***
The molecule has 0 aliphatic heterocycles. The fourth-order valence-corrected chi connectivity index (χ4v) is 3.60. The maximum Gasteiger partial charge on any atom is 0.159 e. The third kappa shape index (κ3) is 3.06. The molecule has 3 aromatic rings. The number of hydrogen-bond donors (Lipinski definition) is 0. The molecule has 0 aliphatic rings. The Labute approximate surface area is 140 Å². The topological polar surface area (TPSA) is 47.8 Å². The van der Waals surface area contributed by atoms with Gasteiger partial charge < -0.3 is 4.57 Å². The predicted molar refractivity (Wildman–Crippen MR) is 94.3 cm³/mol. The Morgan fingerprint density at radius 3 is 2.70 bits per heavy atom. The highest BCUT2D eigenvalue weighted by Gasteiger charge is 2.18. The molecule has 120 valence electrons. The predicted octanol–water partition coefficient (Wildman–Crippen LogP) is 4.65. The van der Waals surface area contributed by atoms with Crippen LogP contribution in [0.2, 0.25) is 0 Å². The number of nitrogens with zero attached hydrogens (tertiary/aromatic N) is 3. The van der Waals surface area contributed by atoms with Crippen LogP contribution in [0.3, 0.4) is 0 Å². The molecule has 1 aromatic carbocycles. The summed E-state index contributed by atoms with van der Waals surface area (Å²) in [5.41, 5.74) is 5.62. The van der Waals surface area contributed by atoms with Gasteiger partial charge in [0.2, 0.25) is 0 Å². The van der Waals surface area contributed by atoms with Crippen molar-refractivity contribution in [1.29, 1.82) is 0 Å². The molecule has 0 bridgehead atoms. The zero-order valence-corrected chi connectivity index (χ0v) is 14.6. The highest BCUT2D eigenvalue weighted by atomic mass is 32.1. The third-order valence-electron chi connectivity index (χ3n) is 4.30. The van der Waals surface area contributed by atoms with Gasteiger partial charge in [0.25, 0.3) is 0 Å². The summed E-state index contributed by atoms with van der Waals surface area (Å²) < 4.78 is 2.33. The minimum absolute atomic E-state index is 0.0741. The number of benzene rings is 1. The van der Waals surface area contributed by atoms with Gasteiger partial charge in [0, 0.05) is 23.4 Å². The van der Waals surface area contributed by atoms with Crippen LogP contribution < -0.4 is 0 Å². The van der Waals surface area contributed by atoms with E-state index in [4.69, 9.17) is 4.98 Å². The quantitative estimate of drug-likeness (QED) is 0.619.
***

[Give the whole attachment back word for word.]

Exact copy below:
The molecule has 0 aliphatic heterocycles. The fourth-order valence-corrected chi connectivity index (χ4v) is 3.60. The maximum Gasteiger partial charge on any atom is 0.159 e. The third kappa shape index (κ3) is 3.06. The molecule has 3 aromatic rings. The number of hydrogen-bond donors (Lipinski definition) is 0. The molecule has 0 aliphatic rings. The Labute approximate surface area is 140 Å². The topological polar surface area (TPSA) is 47.8 Å². The van der Waals surface area contributed by atoms with Gasteiger partial charge < -0.3 is 4.57 Å². The predicted molar refractivity (Wildman–Crippen MR) is 94.3 cm³/mol. The Morgan fingerprint density at radius 3 is 2.70 bits per heavy atom. The highest BCUT2D eigenvalue weighted by Gasteiger charge is 2.18. The molecule has 120 valence electrons. The predicted octanol–water partition coefficient (Wildman–Crippen LogP) is 4.65. The van der Waals surface area contributed by atoms with Crippen LogP contribution in [0.2, 0.25) is 0 Å². The number of nitrogens with zero attached hydrogens (tertiary/aromatic N) is 3. The van der Waals surface area contributed by atoms with Crippen LogP contribution in [0.3, 0.4) is 0 Å². The molecule has 1 aromatic carbocycles. The summed E-state index contributed by atoms with van der Waals surface area (Å²) in [5.41, 5.74) is 5.62. The van der Waals surface area contributed by atoms with Gasteiger partial charge in [0.2, 0.25) is 0 Å². The van der Waals surface area contributed by atoms with Crippen molar-refractivity contribution in [1.29, 1.82) is 0 Å². The molecule has 0 bridgehead atoms. The zero-order valence-corrected chi connectivity index (χ0v) is 14.6. The highest BCUT2D eigenvalue weighted by atomic mass is 32.1. The third-order valence-electron chi connectivity index (χ3n) is 4.30. The van der Waals surface area contributed by atoms with Gasteiger partial charge in [0.25, 0.3) is 0 Å². The summed E-state index contributed by atoms with van der Waals surface area (Å²) < 4.78 is 2.33. The minimum absolute atomic E-state index is 0.0741. The number of benzene rings is 1. The van der Waals surface area contributed by atoms with Gasteiger partial charge in [0, 0.05) is 23.4 Å². The van der Waals surface area contributed by atoms with Crippen LogP contribution < -0.4 is 0 Å². The van der Waals surface area contributed by atoms with E-state index in [4.69, 9.17) is 4.98 Å². The quantitative estimate of drug-likeness (QED) is 0.619.